Normal Shocks

Our fundamental equations are the mass conservation equation [see Equation (14.30)],

the momentum conservation equation [see Equation (14.31)],

and the energy conservation equation [see Equation (1.75)],

In writing the previous equations, we have neglected viscosity, heat conduction, and potential energy. Note that we have used the more fundamental energy conservation equation, (1.75), rather than Equation (14.32), because the latter equation incorporates the ideal gas law, and this law is not valid inside the shock, because the gas there is not in thermodynamic equilibrium.

Consider a compressible gas flowing steadily down a duct of constant cross-sectional area . Let measure distance along the duct. The gas's temperature, , density, , pressure , specific internal energy , and normal velocity , are all assumed to be constant across any cross-section, and independent of time. Let the shock be situated at . Suppose that in the region upstream of the shock, , the temperature, density, pressure, specific internal energy, and flow speed of the gas take the constant values , , , , and , respectively. Likewise, suppose that in the region downstream of the shock, , the temperature, density, pressure, specific internal energy, and flow speed of the gas take the constant values , , , , and , respectively. Of course, in the immediate vicinity of the shock, , , , , and are all rapidly-varying functions of . We wish to find the relationship between the upstream and downstream gas parameters. We can achieve this goal by invoking conservation of mass, momentum, and energy across the shock--in other words, by making use of Equations (14.80)-(14.82).

The mass continuity equation (14.71) yields

(14.83) |

which can be rearranged to give

The momentum conservation equation (14.72) yields

(14.85) |

which can be rearranged to give

or

where use has been made of Equation (14.84). Finally, the energy conservation equation (14.73) yields

(14.88) |

which can be rearranged to give

(14.89) |

or

(14.90) |

where use has been made of Equations (14.84) and (14.86). Thus, we obtain

(14.91) |

which reduces to

(14.92) |

with the aid of Equation (14.84). The previous equation can also be written

where is the specific enthalpy of the gas. [See Equation (14.18).]

Integrating Equations (14.84), (14.87), and (14.93) across the shock, we obtain

where , et cetera. We shall assume that the gas upstream and downstream of the shock obeys the ideal gas law, and has the same ratio of specific heats, . It follows that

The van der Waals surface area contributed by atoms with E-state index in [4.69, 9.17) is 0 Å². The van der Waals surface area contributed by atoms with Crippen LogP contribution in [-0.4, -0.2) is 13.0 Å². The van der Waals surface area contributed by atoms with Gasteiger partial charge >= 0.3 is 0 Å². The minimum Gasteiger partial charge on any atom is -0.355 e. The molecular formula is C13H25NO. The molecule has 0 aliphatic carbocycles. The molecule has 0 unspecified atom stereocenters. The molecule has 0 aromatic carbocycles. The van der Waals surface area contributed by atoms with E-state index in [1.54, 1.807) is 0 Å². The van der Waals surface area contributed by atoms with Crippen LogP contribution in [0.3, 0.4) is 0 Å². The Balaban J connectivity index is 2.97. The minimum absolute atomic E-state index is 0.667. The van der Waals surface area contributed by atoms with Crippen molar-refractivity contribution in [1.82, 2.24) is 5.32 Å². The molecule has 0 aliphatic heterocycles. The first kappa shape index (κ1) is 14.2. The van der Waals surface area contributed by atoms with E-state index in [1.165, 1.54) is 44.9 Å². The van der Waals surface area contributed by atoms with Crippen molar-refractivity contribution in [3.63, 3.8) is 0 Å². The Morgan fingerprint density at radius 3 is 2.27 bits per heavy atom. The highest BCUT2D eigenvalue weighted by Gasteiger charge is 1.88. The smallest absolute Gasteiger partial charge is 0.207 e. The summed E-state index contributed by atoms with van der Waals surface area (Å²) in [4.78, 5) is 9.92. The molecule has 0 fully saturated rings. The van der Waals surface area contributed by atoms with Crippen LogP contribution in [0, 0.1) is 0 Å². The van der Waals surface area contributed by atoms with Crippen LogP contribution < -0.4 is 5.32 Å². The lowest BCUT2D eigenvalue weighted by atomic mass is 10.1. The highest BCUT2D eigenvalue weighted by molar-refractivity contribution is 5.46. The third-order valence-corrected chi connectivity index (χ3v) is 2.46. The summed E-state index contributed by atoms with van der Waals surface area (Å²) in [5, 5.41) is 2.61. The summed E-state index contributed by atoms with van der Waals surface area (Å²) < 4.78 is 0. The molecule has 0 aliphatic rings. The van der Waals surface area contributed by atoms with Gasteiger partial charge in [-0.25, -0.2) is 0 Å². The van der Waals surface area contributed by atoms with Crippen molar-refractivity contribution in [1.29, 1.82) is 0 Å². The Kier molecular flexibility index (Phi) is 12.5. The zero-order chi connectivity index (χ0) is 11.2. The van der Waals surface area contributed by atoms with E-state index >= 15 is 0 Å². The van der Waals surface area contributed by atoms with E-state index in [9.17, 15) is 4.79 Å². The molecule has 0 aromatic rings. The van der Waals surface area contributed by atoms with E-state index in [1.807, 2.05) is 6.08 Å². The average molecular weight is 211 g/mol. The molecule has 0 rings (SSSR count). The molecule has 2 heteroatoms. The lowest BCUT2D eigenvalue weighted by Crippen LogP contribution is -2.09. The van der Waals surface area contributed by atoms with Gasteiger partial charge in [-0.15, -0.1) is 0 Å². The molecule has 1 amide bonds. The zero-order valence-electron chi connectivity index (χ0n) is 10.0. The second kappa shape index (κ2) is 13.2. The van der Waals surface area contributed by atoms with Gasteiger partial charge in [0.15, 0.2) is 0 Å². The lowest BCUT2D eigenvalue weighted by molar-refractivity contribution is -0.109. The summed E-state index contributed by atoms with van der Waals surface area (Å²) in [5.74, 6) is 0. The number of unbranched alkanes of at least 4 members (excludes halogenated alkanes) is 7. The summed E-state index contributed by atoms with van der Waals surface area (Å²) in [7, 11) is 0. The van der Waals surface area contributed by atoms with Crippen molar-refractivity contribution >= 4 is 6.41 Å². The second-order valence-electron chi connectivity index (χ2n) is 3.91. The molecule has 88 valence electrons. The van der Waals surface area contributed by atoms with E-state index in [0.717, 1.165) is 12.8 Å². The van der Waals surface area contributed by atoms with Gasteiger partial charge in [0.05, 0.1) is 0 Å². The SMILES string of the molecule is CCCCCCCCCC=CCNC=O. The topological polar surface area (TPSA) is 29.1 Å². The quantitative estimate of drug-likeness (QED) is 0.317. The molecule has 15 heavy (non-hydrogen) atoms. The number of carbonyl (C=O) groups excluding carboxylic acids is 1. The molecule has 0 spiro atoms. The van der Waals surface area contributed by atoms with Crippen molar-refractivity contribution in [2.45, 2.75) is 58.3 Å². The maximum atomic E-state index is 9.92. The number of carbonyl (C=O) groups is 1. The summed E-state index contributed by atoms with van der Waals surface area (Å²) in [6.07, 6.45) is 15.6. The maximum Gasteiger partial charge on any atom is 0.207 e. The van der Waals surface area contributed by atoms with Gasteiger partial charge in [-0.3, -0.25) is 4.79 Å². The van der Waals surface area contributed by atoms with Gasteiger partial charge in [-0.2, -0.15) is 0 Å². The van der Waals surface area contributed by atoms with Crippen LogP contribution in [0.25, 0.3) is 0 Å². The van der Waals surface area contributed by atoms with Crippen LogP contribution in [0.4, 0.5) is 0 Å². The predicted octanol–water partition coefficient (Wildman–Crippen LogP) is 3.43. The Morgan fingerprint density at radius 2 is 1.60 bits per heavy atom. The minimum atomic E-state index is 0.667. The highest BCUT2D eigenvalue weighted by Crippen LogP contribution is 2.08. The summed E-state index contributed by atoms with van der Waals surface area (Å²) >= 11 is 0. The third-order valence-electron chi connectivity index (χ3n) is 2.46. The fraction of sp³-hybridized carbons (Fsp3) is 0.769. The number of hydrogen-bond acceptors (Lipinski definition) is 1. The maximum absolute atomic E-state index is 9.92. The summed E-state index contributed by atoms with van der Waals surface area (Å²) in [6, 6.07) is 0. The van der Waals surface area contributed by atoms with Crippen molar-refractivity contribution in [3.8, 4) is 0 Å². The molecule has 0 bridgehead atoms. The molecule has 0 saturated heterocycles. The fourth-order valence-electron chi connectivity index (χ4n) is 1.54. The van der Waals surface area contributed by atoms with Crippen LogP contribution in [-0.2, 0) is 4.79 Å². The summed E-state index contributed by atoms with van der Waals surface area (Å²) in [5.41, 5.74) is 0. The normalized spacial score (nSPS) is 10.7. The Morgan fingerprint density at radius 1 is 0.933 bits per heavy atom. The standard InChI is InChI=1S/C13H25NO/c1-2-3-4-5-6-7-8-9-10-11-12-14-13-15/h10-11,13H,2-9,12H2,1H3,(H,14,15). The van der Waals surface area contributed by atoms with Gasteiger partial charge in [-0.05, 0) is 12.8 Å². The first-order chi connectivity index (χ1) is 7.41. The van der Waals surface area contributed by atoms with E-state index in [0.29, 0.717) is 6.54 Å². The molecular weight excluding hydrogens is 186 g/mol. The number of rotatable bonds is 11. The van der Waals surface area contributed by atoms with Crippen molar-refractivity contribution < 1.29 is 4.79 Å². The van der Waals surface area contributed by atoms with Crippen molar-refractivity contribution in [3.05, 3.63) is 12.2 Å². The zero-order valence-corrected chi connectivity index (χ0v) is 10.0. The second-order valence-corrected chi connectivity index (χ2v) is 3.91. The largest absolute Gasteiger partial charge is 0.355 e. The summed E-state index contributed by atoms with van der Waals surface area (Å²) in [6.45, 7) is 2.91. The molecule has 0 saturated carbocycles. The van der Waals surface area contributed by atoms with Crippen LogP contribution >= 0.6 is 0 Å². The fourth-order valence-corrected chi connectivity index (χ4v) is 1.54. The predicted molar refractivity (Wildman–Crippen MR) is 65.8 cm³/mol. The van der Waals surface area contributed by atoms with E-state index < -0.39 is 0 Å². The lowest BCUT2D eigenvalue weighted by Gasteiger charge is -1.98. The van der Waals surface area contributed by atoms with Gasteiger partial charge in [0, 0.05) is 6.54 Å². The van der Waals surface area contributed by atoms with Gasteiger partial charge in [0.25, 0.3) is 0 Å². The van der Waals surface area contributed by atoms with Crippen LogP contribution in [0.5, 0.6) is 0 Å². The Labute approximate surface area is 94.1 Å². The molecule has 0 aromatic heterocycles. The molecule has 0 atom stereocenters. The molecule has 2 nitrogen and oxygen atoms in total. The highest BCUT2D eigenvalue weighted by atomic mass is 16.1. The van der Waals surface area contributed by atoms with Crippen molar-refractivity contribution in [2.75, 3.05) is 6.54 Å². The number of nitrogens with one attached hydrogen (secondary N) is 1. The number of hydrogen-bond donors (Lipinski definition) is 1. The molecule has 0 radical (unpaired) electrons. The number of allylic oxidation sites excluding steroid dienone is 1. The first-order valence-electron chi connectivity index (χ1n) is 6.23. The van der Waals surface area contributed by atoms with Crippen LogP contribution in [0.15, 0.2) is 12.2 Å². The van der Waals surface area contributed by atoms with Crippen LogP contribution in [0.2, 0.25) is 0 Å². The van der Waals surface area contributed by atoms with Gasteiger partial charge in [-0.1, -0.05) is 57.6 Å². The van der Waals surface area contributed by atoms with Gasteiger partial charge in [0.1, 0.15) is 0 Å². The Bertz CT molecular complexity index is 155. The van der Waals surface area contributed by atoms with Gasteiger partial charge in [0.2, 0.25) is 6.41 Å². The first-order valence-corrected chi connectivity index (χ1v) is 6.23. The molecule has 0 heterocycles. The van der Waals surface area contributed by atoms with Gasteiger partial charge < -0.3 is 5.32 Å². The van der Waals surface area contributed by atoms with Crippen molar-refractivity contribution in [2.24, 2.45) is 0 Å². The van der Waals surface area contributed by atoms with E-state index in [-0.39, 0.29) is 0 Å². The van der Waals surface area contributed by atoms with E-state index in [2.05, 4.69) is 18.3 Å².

where use has been made of Equations (14.1), (14.18), and (14.60). Let and be the Mach numbers upstream and downstream of the shock, respectively. Thus,

where use has been made of Equations (14.45) and (14.57). Equations (14.96), (14.98), and (14.99) can be combined to give

Equations (14.94) and (14.99) yield

or

(14.102) |

where use has been made of Equation (14.97). Finally, Equations (14.95), (14.97), and (14.99) give

Eliminating , , and between Equations (14.100), (14.101), and (14.103), we obtain

Note that

(14.105) |

Moreover, it is easily verified that when . Hence, we deduce that

as | (14.106) |

In other words, if the downstream flow is subsonic then the upstream flow is supersonic, and vice versa. Equations (14.1), (14.100), (14.101), (14.103), and (14.104) can be combined to give

The previous three equations completely describe the conditions downstream of the shock in terms of the upstream conditions. We can rearrange these equations to give

The latter two equations are known as the

According to Equation (14.25), the jump in specific entropy across the shock is

It follows from Equations (14.107) and (14.108) that

where

(14.115) |

It is easily demonstrated that

Moreover, . Hence, we deduce that

as | (14.117) |

Now, the

The dimensionless parameter

(14.118) |

is a convenient measure of

Consider a weak shock. According to Equations (14.111), (14.112), (14.114), and (14.116),

(14.119) | ||

(14.120) | ||

(14.121) |

where , et cetera, and use has been made of Equation (14.59). It can be seen that the flow across the shock is isentropic (i.e., and are constant) to first order in the shock strength. This is the case because the increase in specific entropy across the shock is only third order in the shock strength.

Consider a strong shock. It can be seen from Equations (14.111) and (14.112) that

(14.122) | ||

(14.123) |

as . Clearly, there is a finite limit to the degree of compression of gas passing through a strong shock. Thus, in the case of a strong shock, the large increase in the pressure across the shock front is predominately caused by a large increase in the temperature. In other words, the gas flowing through a strong shock is subject moderate compression, but intense heating.

Finally, let us transform to a frame of reference that is co-moving with the gas upstream of the shock. In this reference frame,
the shock appears to propagate through a stationary gas of pressure, density, and temperature,
,
, and
, respectively,
at the speed
. In other words, in the new reference frame, our stationary shock is transformed into a *shock wave*. (See Section 14.4.)
The pressure, density, and temperature behind the wave are
,
, and
, respectively. Also, the
gas behind the wave follows the shock front at the speed
. We can regard
as the
Mach number of the shock wave in the unperturbed gas. It follows from Equation (14.110) that

(14.124) |

Thus, for a weak shock wave (i.e., ),

(14.125) |

In other words, a weak shock wave propagates through the unperturbed gas at the local sound speed. Indeed, such a wave is essentially indistinguishable from a conventional sound wave. On the other hand, for a strong shock wave (i.e., ),

(14.126) |

We conclude that a strong shock wave propagates through the unperturbed gas at a speed that greatly exceeds the local sound speed.